COVID-19 , Antibodies, Monoclonal, Humanized , COVID-19/drug therapy , Cytokine Release Syndrome/drug therapy , Cytokines , Humans , Interleukin 1 Receptor Antagonist Protein/therapeutic use , Interleukin-6 , SARS-CoV-2
8.
Turk J Med Sci ; 52(3): 547-553, 2022 Jun.
Article in English | MEDLINE | ID: covidwho-1935085

ABSTRACT

BACKGROUND: As SARS-CoV-2 continues to spread worldwide, this study brings to light the link that anakinra, a recombinant IL-1 receptor antagonist, has in averting grave clinical outcomes. The objectives of this meta-analysis are to investigate the effects of anakinra in interventional groups compared to control/standard of care groups on mortality along with the provision of a prevalence estimate of the variables associated with death (C-reactive protein-CRP, ferritin, acute respiratory distress syndrome-ARDS). METHODS: According to the PRISMA 2020 statement guidelines, a systematic search was conducted from December 19, 2020, until December 10, 2021, with keywords including COVID-19, coronavirus, SARS-CoV-2, anakinra, mortality, across the following databases: PubMed/MEDLINE, Scopus, Web of Science, CINAHL Plus, and Cochrane. A random-effects model was applied using RevMan 5.4 for all statistical analyses. RESULTS: The meta-analysis pooled in 1297 participants with 565 (43.6%) patients in the anakinra group. When comparing to the control/standard of care group, the anakinra group had a much lower risk of death (RR = 0.47. 95% CI = 0.37-0.59, Z = 6.44; P < 0.001). In addition to the risk of death being reduced by around 50% in the interventional group, prognostic indicators such as CRP and ferritin were improved with fewer occurrences of severe ARDS. DISCUSSION: Patients with COVID-19 pneumonia may be treated with anakinra as a safe and viable treatment modality to defer adverse outcomes such as a death in the 28-day period. Despite an auspicious premise, our findings must be used with caution as adequately powered randomized, placebo-controlled trials are required to corroborate these findings.


Subject(s)
COVID-19 , Respiratory Distress Syndrome , Humans , COVID-19/drug therapy , SARS-CoV-2 , Interleukin 1 Receptor Antagonist Protein/therapeutic use , Ferritins
9.
J Transl Med ; 20(1): 270, 2022 06 15.
Article in English | MEDLINE | ID: covidwho-1902395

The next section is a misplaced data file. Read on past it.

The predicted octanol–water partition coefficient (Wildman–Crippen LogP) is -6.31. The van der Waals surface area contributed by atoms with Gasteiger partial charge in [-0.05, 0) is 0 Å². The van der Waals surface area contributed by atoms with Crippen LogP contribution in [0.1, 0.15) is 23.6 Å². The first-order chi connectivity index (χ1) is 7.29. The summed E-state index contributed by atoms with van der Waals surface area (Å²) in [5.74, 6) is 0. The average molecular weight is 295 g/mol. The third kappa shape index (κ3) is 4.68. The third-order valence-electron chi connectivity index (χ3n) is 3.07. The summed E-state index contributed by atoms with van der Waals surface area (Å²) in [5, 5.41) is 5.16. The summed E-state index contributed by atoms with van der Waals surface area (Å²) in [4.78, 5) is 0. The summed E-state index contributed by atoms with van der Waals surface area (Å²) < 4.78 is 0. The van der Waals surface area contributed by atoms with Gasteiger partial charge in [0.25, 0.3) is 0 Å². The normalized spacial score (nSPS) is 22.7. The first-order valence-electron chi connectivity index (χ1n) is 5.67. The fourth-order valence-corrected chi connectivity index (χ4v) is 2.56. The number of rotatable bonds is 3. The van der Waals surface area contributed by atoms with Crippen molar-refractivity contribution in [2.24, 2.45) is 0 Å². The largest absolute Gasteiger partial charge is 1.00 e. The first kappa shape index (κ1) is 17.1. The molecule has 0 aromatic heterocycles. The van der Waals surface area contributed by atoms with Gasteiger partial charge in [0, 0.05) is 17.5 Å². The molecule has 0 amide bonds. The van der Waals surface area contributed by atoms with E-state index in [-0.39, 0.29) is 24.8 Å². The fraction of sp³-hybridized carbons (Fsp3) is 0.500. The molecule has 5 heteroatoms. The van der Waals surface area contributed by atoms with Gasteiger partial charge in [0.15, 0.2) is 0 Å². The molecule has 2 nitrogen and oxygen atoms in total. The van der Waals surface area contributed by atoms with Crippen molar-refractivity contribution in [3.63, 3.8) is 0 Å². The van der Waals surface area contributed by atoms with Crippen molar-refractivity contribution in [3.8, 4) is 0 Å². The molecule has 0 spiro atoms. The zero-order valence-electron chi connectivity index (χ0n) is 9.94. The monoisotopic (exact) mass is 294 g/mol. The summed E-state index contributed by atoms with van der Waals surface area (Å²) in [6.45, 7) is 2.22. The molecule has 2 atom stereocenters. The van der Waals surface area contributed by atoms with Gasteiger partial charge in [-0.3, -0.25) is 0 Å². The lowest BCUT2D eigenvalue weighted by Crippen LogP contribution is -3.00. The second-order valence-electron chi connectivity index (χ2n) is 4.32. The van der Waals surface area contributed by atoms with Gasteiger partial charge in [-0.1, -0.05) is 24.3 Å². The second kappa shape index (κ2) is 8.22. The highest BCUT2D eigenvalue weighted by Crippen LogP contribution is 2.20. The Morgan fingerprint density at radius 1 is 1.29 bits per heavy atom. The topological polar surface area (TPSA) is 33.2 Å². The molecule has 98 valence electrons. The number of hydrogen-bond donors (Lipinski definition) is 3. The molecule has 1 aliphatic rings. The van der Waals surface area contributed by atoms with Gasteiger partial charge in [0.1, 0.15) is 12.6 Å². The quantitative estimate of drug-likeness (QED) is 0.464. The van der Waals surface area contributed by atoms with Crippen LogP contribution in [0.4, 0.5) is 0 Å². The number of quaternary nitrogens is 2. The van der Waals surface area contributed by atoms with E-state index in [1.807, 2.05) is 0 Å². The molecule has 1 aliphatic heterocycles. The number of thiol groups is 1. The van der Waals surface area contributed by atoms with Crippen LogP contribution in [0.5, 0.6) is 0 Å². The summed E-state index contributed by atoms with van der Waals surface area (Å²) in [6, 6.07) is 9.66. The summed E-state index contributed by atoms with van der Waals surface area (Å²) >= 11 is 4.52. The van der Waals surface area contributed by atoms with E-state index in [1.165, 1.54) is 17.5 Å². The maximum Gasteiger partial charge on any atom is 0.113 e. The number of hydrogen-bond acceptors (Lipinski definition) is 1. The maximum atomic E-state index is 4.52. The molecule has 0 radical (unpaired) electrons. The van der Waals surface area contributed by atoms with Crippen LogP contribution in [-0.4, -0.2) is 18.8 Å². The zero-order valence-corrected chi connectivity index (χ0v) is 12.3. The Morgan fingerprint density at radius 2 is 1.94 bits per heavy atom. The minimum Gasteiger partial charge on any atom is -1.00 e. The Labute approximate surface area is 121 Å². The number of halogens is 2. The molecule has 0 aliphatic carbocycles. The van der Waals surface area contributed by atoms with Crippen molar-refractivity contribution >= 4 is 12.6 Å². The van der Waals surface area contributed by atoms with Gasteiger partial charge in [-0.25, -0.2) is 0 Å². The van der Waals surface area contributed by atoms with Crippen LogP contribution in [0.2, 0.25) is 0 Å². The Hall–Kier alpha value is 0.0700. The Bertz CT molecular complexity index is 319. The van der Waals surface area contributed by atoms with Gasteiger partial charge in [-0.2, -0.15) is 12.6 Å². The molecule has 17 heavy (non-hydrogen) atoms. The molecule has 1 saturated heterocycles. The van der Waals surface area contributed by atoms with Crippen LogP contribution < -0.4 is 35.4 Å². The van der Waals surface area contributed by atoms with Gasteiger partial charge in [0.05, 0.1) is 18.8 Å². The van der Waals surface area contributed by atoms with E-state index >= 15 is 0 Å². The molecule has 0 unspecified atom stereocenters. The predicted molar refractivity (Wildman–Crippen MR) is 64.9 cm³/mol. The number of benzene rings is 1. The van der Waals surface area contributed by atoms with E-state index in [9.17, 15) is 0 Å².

ABSTRACT

BACKGROUND: Heart failure (HF) is a global leading cause of mortality despite implementation of guideline directed therapy which warrants a need for novel treatment strategies. Proof-of-concept clinical trials of anakinra, a recombinant human Interleukin-1 (IL-1) receptor antagonist, have shown promising results in patients with HF. METHOD: We designed a single center, randomized, placebo controlled, double-blind phase II randomized clinical trial. One hundred and two adult patients hospitalized within 2 weeks of discharge due to acute decompensated HF with reduced ejection fraction (HFrEF) and systemic inflammation (high sensitivity of C-reactive protein > 2 mg/L) will be randomized in 2:1 ratio to receive anakinra or placebo for 24 weeks. The primary objective is to determine the effect of anakinra on peak oxygen consumption (VO2) measured at cardiopulmonary exercise testing (CPX) after 24 weeks of treatment, with placebo-corrected changes in peak VO2 at CPX after 24 weeks (or longest available follow up). Secondary exploratory endpoints will assess the effects of anakinra on additional CPX parameters, structural and functional echocardiographic data, noninvasive hemodynamic, quality of life questionnaires, biomarkers, and HF outcomes. DISCUSSION: The current trial will assess the effects of IL-1 blockade with anakinra for 24 weeks on cardiorespiratory fitness in patients with recent hospitalization due to acute decompensated HFrEF. TRIAL REGISTRATION: The trial was registered prospectively with ClinicalTrials.gov on Jan 8, 2019, identifier NCT03797001.


Subject(s)